Aravind Adiga's excellent novel, The White Tiger, is set in India during the economic expansion it has enjoyed in recent years. The story takes place where the economic boom has not brought prosperity and highlights a vast gulf remaining between the haves and the many desperate have-nots.
The story's protagonist is Balram Halwai. Balram runs a taxi business in Bangalore. His business operates at night, transporting employees home from their jobs at area call centers. Over several nights at the office, he writes a letter outlining his life story to the premier of China, who is scheduled to visit India. This may seem like an odd activity for a small businessman, but a cat may look at a King. Balram, egotistical and worldly-wise from achieving success grounded on criminal acts and resulting in the sacrifice of his family, wants to communicate what he believes is the real scoop on India.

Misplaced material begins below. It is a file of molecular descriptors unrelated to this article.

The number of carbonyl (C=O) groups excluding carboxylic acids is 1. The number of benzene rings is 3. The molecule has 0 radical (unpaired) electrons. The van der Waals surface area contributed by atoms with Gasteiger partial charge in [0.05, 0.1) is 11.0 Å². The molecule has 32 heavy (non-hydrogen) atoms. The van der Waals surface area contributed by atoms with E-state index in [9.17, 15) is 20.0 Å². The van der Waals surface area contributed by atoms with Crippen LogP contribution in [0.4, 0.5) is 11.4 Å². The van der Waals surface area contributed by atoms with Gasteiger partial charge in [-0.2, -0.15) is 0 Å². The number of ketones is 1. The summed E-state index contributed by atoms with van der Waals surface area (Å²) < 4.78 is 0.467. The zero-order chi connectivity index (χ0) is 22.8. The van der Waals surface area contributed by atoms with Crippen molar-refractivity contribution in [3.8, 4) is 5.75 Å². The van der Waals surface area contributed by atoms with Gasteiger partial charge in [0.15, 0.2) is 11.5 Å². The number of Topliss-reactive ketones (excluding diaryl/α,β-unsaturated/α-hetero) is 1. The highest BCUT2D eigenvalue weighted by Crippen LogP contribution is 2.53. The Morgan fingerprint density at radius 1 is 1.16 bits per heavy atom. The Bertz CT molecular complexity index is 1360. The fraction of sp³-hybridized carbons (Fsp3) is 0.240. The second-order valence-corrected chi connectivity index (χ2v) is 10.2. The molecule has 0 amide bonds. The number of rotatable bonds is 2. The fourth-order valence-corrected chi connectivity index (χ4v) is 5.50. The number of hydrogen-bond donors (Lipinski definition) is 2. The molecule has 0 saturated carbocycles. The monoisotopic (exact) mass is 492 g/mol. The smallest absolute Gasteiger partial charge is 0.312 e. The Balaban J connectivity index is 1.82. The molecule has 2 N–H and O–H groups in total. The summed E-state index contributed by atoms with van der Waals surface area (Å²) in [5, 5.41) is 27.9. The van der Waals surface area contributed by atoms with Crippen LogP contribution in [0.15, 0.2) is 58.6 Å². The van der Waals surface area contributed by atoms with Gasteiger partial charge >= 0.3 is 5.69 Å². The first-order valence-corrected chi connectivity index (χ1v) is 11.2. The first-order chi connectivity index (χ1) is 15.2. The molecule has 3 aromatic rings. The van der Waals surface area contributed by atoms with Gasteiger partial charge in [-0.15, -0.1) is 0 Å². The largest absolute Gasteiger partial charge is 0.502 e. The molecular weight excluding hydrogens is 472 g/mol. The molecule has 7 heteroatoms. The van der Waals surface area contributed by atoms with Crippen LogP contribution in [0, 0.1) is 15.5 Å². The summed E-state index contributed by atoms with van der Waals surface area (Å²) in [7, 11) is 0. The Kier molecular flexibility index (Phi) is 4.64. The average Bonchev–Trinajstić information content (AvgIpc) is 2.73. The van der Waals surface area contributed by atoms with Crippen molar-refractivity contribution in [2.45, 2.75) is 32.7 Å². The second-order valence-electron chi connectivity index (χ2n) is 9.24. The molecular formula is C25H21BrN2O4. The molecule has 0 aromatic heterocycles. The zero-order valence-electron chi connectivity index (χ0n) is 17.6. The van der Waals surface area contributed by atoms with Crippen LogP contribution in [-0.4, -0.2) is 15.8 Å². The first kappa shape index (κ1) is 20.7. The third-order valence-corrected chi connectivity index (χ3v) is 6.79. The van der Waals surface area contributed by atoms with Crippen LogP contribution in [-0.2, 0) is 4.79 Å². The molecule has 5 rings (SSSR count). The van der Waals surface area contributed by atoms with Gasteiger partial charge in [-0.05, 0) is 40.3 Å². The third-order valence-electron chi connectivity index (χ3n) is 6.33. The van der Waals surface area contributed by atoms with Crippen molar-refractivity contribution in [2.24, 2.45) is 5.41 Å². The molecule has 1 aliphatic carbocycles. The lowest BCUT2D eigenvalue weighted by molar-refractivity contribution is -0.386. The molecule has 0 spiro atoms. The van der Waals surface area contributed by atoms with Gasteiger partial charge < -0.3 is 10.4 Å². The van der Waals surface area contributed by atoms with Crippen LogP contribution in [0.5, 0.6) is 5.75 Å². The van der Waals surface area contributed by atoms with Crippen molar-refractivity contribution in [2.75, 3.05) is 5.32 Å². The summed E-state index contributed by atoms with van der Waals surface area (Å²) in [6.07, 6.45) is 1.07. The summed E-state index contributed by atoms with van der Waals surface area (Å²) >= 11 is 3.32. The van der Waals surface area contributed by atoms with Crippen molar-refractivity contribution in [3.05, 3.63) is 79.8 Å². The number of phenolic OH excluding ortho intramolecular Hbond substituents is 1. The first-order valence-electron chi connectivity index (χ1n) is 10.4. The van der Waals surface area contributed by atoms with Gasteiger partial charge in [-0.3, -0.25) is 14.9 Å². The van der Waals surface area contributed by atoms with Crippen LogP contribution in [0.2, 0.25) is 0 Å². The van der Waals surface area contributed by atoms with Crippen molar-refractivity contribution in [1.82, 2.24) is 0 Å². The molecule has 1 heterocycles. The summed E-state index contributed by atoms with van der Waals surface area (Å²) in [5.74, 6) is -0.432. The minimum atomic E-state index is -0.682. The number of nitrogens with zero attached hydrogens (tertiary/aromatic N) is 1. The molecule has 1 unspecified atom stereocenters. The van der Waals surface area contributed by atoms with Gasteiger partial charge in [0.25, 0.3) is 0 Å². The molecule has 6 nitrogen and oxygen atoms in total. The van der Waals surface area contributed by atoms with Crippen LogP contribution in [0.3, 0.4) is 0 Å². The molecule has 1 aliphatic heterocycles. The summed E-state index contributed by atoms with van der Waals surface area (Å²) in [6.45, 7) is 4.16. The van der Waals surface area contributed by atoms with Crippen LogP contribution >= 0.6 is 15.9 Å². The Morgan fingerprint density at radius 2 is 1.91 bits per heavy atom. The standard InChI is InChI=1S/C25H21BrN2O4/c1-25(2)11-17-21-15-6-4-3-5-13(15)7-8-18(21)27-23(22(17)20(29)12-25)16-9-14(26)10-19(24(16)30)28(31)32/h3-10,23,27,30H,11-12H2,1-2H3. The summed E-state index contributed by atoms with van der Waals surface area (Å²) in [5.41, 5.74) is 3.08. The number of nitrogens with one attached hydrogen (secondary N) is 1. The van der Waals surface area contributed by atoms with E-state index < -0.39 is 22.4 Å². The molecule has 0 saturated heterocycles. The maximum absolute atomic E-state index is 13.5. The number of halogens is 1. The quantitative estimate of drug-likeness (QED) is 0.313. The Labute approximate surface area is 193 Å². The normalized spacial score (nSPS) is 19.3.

Balram, who is alternately droll, sarcastic, dark and angry, tells an interesting story. He is born into a poor family in a poor village. Although smart, he must drop out of school to start earning money. He soon begins to calculate how to get out of what he calls "the Rooster coop", the metaphorical cage in which the poor are trapped in their station, held hostage by threats from the powerful and loyalty to family.
He starts his climb in the world by figuring out a way to get a job as a chauffeur for the family of a landlord/businessman. The employer is rich and corrupt. Balram is little more than a slave. Ambitious, he wants a piece of the pie for himself. How does one get out of the Rooster cage? It turns out that spying, blackmail, eavesdropping, and a spot of violent crime are the answer.
The White Tiger is an engaging story set in an important area of our 21st century world. It won the 2008 Man Booker Prize for Fiction.
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